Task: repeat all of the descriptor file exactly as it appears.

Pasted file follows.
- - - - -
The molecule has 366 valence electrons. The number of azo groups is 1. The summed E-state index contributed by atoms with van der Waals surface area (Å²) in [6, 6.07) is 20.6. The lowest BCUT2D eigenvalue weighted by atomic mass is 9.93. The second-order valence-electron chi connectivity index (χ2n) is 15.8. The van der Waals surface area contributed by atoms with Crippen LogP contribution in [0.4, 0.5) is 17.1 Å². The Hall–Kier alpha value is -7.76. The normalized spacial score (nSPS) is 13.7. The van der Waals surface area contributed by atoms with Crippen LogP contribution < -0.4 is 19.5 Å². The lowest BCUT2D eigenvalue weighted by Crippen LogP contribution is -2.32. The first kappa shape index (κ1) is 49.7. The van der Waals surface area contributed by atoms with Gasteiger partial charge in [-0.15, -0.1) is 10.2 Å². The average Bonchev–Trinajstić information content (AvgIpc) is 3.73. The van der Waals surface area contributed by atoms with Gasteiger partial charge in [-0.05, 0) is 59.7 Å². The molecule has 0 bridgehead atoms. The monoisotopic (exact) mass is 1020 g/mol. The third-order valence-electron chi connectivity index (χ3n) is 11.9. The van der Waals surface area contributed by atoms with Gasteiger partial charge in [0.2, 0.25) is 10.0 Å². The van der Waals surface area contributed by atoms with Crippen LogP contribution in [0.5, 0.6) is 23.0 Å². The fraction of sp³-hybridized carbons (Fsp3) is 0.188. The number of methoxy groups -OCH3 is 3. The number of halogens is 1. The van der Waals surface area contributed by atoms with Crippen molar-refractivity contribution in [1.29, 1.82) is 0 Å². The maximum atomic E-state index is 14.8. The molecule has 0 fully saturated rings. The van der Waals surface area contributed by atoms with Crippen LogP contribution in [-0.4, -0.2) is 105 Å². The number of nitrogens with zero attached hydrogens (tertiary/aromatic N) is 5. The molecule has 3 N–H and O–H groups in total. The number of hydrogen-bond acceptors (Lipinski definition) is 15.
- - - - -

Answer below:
The molecule has 366 valence electrons. The number of azo groups is 1. The summed E-state index contributed by atoms with van der Waals surface area (Å²) in [6, 6.07) is 20.6. The lowest BCUT2D eigenvalue weighted by atomic mass is 9.93. The second-order valence-electron chi connectivity index (χ2n) is 15.8. The van der Waals surface area contributed by atoms with Crippen LogP contribution in [0.4, 0.5) is 17.1 Å². The Hall–Kier alpha value is -7.76. The normalized spacial score (nSPS) is 13.7. The van der Waals surface area contributed by atoms with Crippen LogP contribution < -0.4 is 19.5 Å². The lowest BCUT2D eigenvalue weighted by Crippen LogP contribution is -2.32. The first kappa shape index (κ1) is 49.7. The van der Waals surface area contributed by atoms with Gasteiger partial charge in [-0.15, -0.1) is 10.2 Å². The average Bonchev–Trinajstić information content (AvgIpc) is 3.73. The van der Waals surface area contributed by atoms with Gasteiger partial charge in [-0.05, 0) is 59.7 Å². The molecule has 0 bridgehead atoms. The monoisotopic (exact) mass is 1020 g/mol. The third-order valence-electron chi connectivity index (χ3n) is 11.9. The van der Waals surface area contributed by atoms with Gasteiger partial charge in [0.2, 0.25) is 10.0 Å². The van der Waals surface area contributed by atoms with Crippen LogP contribution in [0.5, 0.6) is 23.0 Å². The fraction of sp³-hybridized carbons (Fsp3) is 0.188. The number of methoxy groups -OCH3 is 3. The number of halogens is 1. The van der Waals surface area contributed by atoms with Crippen molar-refractivity contribution in [1.29, 1.82) is 0 Å². The maximum atomic E-state index is 14.8. The molecule has 0 fully saturated rings. The van der Waals surface area contributed by atoms with Crippen LogP contribution in [-0.4, -0.2) is 105 Å². The number of nitrogens with zero attached hydrogens (tertiary/aromatic N) is 5. The molecule has 3 N–H and O–H groups in total. The number of hydrogen-bond acceptors (Lipinski definition) is 15.